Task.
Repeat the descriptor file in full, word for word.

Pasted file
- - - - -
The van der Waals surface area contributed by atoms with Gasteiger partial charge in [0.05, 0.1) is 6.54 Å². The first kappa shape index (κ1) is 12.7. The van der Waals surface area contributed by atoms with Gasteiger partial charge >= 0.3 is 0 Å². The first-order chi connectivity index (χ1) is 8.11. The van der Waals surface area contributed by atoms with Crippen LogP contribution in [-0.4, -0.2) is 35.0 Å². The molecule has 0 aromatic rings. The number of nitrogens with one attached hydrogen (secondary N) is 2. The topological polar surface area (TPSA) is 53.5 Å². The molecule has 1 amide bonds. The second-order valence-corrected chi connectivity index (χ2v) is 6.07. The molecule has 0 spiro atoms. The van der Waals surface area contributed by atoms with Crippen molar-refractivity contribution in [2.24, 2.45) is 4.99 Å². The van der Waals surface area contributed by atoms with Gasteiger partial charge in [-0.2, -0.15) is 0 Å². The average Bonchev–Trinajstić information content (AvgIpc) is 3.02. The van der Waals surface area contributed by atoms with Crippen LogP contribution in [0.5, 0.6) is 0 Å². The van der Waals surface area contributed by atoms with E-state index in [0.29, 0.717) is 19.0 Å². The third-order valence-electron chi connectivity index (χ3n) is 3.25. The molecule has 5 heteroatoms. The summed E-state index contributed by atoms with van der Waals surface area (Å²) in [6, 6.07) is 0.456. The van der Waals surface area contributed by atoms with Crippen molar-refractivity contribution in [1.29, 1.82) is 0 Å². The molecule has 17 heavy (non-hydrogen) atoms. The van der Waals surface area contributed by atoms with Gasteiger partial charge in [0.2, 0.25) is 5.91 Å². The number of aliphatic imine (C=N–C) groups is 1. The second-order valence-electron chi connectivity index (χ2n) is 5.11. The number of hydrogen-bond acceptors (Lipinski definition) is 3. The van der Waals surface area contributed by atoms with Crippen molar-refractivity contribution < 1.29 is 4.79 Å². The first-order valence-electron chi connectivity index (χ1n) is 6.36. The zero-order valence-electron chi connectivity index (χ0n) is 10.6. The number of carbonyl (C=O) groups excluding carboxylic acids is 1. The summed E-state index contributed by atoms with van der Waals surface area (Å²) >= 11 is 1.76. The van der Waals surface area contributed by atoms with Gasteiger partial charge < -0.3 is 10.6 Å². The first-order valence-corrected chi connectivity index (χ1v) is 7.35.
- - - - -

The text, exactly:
The van der Waals surface area contributed by atoms with Gasteiger partial charge in [0.05, 0.1) is 6.54 Å². The first kappa shape index (κ1) is 12.7. The van der Waals surface area contributed by atoms with Gasteiger partial charge >= 0.3 is 0 Å². The first-order chi connectivity index (χ1) is 8.11. The van der Waals surface area contributed by atoms with Crippen LogP contribution in [-0.4, -0.2) is 35.0 Å². The molecule has 0 aromatic rings. The number of nitrogens with one attached hydrogen (secondary N) is 2. The topological polar surface area (TPSA) is 53.5 Å². The molecule has 1 amide bonds. The second-order valence-corrected chi connectivity index (χ2v) is 6.07. The molecule has 0 spiro atoms. The van der Waals surface area contributed by atoms with Crippen molar-refractivity contribution in [2.24, 2.45) is 4.99 Å². The van der Waals surface area contributed by atoms with Gasteiger partial charge in [-0.2, -0.15) is 0 Å². The average Bonchev–Trinajstić information content (AvgIpc) is 3.02. The van der Waals surface area contributed by atoms with Crippen LogP contribution in [0.5, 0.6) is 0 Å². The van der Waals surface area contributed by atoms with E-state index in [0.29, 0.717) is 19.0 Å². The third-order valence-electron chi connectivity index (χ3n) is 3.25. The molecule has 5 heteroatoms. The summed E-state index contributed by atoms with van der Waals surface area (Å²) in [6, 6.07) is 0.456. The van der Waals surface area contributed by atoms with Crippen molar-refractivity contribution in [1.29, 1.82) is 0 Å². The molecule has 17 heavy (non-hydrogen) atoms. The van der Waals surface area contributed by atoms with Gasteiger partial charge in [0.2, 0.25) is 5.91 Å². The number of aliphatic imine (C=N–C) groups is 1. The second-order valence-electron chi connectivity index (χ2n) is 5.11. The number of hydrogen-bond acceptors (Lipinski definition) is 3. The van der Waals surface area contributed by atoms with Crippen molar-refractivity contribution < 1.29 is 4.79 Å². The first-order valence-electron chi connectivity index (χ1n) is 6.36. The zero-order valence-electron chi connectivity index (χ0n) is 10.6. The number of carbonyl (C=O) groups excluding carboxylic acids is 1. The summed E-state index contributed by atoms with van der Waals surface area (Å²) >= 11 is 1.76. The van der Waals surface area contributed by atoms with Gasteiger partial charge < -0.3 is 10.6 Å². The first-order valence-corrected chi connectivity index (χ1v) is 7.35.